FIG. 6 illustrates an exemplary statistical distribution formed by evaluating a host-machine ratio. Group 620 represents a set of outliers of a statistical distribution for a data set (e.g., web pages) graphed by plotting the number of web pages on a machine against the average host-machine ratio on a machine. Here, outliers such as those illustrated in group 620, may be flagged or indicated as spam. FIGS. 7A-7B illustrate another example of a statistical distribution that may be used to detect web spam.

FIG. 7A illustrates an exemplary statistical distribution formed by evaluating a link structure using in-degrees. The in-degree of a web page refers to the number of hyperlinks referring to that web page. By evaluating the in-degree of a web page, a statistical distribution may be formed to discover outliers, which may be associated with web spam. Given a web page with an in-degree d, if there are more pages with in-degree d than one would expect given an observed statistical distribution of in-degrees, then these web pages are marked or indicated as web spam. As an example, if a data set included 369,457 pages with an in-degree of 1001, but only 2000 web pages were expected according to the observed statistical distribution shown in FIG. 7A, then these web pages are marked or indicated as web spam. An example of a group of outliers that may represent web pages with in-degrees such as those described above is illustrated in group 720. Web pages may also be evaluated using out-degrees, as shown by the outliers in group 740, as shown in FIG. 7B.

FIG. 7B illustrates an exemplary statistical distribution formed by evaluating out-degrees. The out-degree of a web page refers to the number of hyperlinks embedded in that web page. Here, a statistical distribution is formed by using the number of out-degrees associated with each web page in the data set. Outliers are indicated by group 740. To determine whether web spam is associated with the web pages in the data set, a statistical distribution is formed using out-degrees instead of in-degrees, as discussed above in connection with FIG. 7A. In this example, a graph of the number of web pages versus the in-degree or out-degree of the pages may result in a Zipfian distribution, from which statistical outliers (e.g., points lying outside of the distribution) may be chosen and evaluated further to determine whether the web pages having that out-degree are, in fact, web spam. In the examples of both FIGS. 7A and 7B, identical web pages having identical in-degrees or out-degrees may also be web spam. Yet another example of a statistical distribution that may be formed to detect web spam is illustrated in FIG. 8.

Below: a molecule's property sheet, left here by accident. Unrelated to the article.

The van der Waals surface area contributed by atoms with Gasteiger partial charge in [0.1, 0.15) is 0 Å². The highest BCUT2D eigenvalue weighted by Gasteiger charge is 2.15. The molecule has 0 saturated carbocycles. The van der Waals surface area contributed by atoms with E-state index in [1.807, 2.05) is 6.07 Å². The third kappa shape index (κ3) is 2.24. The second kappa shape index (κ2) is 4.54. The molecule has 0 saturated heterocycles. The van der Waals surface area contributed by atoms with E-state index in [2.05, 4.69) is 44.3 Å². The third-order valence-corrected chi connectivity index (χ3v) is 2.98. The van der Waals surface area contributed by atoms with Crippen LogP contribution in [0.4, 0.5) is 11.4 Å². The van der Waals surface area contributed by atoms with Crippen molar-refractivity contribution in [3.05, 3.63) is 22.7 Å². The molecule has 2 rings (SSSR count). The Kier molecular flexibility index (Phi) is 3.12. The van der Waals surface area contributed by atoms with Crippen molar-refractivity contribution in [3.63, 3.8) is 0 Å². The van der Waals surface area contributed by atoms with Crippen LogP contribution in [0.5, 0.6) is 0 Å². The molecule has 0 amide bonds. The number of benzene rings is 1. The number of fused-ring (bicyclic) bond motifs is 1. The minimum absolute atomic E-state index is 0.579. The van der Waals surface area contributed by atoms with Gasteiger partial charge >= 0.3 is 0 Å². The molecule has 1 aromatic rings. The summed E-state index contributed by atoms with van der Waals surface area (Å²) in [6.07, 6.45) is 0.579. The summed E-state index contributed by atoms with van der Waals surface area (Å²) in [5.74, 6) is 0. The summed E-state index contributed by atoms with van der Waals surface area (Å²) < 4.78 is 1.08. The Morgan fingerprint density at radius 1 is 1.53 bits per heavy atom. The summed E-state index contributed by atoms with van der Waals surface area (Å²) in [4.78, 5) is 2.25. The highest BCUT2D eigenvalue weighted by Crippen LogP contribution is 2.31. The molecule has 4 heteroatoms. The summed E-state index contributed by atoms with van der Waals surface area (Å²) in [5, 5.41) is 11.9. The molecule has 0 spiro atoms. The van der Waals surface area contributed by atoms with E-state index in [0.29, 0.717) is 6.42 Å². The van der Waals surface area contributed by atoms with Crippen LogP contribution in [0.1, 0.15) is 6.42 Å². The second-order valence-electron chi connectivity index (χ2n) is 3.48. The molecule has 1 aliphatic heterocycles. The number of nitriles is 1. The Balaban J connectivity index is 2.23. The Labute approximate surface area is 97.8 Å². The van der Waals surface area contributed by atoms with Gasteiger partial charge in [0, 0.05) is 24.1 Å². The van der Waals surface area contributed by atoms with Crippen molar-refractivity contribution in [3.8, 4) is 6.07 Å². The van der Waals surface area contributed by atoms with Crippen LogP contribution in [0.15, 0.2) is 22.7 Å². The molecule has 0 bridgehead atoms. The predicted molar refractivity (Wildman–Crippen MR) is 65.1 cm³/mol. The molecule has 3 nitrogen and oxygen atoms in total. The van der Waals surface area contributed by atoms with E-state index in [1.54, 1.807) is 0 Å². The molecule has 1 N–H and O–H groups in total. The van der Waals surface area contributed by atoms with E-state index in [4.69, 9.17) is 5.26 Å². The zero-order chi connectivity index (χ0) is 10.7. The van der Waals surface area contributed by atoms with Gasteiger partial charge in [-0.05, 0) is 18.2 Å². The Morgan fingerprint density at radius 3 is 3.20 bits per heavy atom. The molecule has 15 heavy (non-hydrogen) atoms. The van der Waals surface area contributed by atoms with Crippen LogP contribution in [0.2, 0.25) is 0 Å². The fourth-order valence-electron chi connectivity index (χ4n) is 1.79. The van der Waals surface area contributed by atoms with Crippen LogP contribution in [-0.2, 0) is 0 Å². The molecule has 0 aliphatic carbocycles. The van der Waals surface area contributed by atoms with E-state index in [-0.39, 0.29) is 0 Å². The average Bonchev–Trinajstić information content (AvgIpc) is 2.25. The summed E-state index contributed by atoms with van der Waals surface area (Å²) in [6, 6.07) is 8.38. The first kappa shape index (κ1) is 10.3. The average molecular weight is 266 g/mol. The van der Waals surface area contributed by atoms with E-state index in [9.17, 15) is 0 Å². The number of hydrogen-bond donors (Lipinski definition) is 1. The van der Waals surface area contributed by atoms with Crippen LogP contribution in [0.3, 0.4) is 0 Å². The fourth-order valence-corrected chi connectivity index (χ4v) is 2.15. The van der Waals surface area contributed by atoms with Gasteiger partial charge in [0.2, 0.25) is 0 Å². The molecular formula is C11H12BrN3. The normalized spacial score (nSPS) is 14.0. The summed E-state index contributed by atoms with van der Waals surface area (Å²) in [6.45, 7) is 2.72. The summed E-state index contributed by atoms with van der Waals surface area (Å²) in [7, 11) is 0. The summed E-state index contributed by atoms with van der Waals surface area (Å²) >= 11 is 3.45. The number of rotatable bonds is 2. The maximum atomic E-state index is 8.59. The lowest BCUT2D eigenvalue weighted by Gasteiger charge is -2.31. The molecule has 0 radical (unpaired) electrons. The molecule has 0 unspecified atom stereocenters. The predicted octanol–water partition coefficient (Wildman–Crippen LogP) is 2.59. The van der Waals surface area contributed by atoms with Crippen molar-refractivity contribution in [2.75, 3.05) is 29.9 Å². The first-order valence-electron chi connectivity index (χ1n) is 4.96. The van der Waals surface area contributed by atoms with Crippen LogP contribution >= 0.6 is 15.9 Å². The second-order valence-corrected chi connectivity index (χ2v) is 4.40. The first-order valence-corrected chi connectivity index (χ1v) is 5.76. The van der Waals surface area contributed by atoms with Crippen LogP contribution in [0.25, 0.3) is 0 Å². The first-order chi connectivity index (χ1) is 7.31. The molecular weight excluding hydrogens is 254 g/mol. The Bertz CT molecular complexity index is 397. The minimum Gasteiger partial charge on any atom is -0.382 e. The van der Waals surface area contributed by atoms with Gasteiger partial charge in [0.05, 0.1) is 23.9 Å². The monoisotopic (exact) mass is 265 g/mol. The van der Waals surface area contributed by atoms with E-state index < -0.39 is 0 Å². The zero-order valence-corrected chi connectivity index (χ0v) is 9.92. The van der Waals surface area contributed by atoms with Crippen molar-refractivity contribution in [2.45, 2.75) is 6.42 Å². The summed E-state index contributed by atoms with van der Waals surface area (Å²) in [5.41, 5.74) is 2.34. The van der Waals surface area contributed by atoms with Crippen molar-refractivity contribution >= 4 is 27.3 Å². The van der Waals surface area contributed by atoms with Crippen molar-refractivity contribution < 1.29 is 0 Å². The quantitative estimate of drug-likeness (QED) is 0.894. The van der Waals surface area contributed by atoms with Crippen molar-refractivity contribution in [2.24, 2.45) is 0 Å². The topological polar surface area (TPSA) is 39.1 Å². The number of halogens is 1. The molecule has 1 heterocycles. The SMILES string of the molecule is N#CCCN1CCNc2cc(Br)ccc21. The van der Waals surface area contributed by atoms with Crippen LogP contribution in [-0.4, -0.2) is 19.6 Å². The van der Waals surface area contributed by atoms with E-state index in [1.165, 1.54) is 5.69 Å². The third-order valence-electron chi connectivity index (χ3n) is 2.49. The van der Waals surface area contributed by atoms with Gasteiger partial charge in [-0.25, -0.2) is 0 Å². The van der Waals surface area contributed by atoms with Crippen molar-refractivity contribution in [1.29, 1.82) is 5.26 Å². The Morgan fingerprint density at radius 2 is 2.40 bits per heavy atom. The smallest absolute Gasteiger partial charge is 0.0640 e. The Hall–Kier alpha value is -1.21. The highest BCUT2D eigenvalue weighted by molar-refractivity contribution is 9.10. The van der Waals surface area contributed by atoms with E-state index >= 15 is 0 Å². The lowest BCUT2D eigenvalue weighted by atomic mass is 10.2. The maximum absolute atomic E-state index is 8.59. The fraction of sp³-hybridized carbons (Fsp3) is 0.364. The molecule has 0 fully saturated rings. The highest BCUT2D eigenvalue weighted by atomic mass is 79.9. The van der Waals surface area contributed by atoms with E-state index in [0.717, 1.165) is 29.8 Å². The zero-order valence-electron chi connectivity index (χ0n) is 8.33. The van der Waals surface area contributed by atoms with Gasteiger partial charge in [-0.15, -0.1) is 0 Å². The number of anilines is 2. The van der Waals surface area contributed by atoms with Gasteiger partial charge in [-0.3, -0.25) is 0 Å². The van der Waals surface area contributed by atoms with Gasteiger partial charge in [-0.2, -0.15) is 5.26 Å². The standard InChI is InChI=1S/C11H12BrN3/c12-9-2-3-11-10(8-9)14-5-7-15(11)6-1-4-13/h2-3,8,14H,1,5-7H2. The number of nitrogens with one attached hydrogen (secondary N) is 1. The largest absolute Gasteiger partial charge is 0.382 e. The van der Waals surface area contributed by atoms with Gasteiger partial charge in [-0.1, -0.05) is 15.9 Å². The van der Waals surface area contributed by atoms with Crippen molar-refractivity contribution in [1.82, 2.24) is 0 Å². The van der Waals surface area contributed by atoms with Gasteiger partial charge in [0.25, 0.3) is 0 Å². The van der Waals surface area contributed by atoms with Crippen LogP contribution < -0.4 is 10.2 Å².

FIG. 8 illustrates an exemplary flow chart for detecting web spam by evaluating syntactic content. As an example, syntactic content may be evaluated based on a size or word count distribution. Here, variances are determined as properties of a series of numbers. A variance in the word count or size of all web pages on a given web site (e.g., host name, IP address, or other parameter) is computed. If all web pages on a given web site have a near-zero varianace in word count (as illustrated by group 820), then the web pages may be templatic. Templatic pages indicate machine or automatically-generated content (e.g., pages composed entirely of keywords or phrases) and may be marked or indicated as web spam. The near-zero variance accounts for minor changes made during the templatic generation of web spam in order to create web pages that may be ranked high by a search engine, crawler, bot, or other search application. In other examples, different characteristics may be used to evaluate syntactic content. FIG. 9 illustrates another exemplary statistical distribution formed to detect web spam.